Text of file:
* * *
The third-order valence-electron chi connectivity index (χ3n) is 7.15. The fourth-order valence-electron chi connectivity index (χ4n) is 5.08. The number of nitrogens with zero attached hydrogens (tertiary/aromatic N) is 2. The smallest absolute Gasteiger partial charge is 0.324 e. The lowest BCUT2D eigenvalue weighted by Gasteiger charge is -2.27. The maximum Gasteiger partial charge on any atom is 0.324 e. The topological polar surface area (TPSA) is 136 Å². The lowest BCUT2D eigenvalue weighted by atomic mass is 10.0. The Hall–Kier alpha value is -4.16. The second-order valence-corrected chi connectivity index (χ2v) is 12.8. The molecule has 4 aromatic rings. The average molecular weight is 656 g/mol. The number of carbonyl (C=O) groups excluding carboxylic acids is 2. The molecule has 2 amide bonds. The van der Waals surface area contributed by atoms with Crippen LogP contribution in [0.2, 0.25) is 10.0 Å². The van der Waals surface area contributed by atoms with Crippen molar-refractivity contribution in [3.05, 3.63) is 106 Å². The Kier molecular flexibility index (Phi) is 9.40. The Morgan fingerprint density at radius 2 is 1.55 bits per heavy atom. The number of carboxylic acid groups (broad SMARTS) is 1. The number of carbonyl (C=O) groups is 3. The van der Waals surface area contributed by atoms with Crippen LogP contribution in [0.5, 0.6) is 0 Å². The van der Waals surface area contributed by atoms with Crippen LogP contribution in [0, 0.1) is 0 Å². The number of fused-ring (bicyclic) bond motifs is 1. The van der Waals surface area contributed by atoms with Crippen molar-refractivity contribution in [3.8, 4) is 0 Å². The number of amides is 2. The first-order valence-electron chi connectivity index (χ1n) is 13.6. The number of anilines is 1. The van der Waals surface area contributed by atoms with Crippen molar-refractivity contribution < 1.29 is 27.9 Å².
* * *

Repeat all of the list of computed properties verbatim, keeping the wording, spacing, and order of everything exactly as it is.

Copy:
The third-order valence-electron chi connectivity index (χ3n) is 7.15. The fourth-order valence-electron chi connectivity index (χ4n) is 5.08. The number of nitrogens with zero attached hydrogens (tertiary/aromatic N) is 2. The smallest absolute Gasteiger partial charge is 0.324 e. The lowest BCUT2D eigenvalue weighted by Gasteiger charge is -2.27. The maximum Gasteiger partial charge on any atom is 0.324 e. The topological polar surface area (TPSA) is 136 Å². The lowest BCUT2D eigenvalue weighted by atomic mass is 10.0. The Hall–Kier alpha value is -4.16. The second-order valence-corrected chi connectivity index (χ2v) is 12.8. The molecule has 4 aromatic rings. The average molecular weight is 656 g/mol. The number of carbonyl (C=O) groups excluding carboxylic acids is 2. The molecule has 2 amide bonds. The van der Waals surface area contributed by atoms with Crippen LogP contribution in [0.2, 0.25) is 10.0 Å². The van der Waals surface area contributed by atoms with Crippen molar-refractivity contribution in [3.05, 3.63) is 106 Å². The Kier molecular flexibility index (Phi) is 9.40. The Morgan fingerprint density at radius 2 is 1.55 bits per heavy atom. The number of carboxylic acid groups (broad SMARTS) is 1. The number of carbonyl (C=O) groups is 3. The van der Waals surface area contributed by atoms with Crippen LogP contribution in [0.5, 0.6) is 0 Å². The van der Waals surface area contributed by atoms with Crippen LogP contribution in [0, 0.1) is 0 Å². The number of fused-ring (bicyclic) bond motifs is 1. The van der Waals surface area contributed by atoms with Crippen molar-refractivity contribution in [3.8, 4) is 0 Å². The number of amides is 2. The first-order valence-electron chi connectivity index (χ1n) is 13.6. The number of anilines is 1. The van der Waals surface area contributed by atoms with Crippen molar-refractivity contribution < 1.29 is 27.9 Å².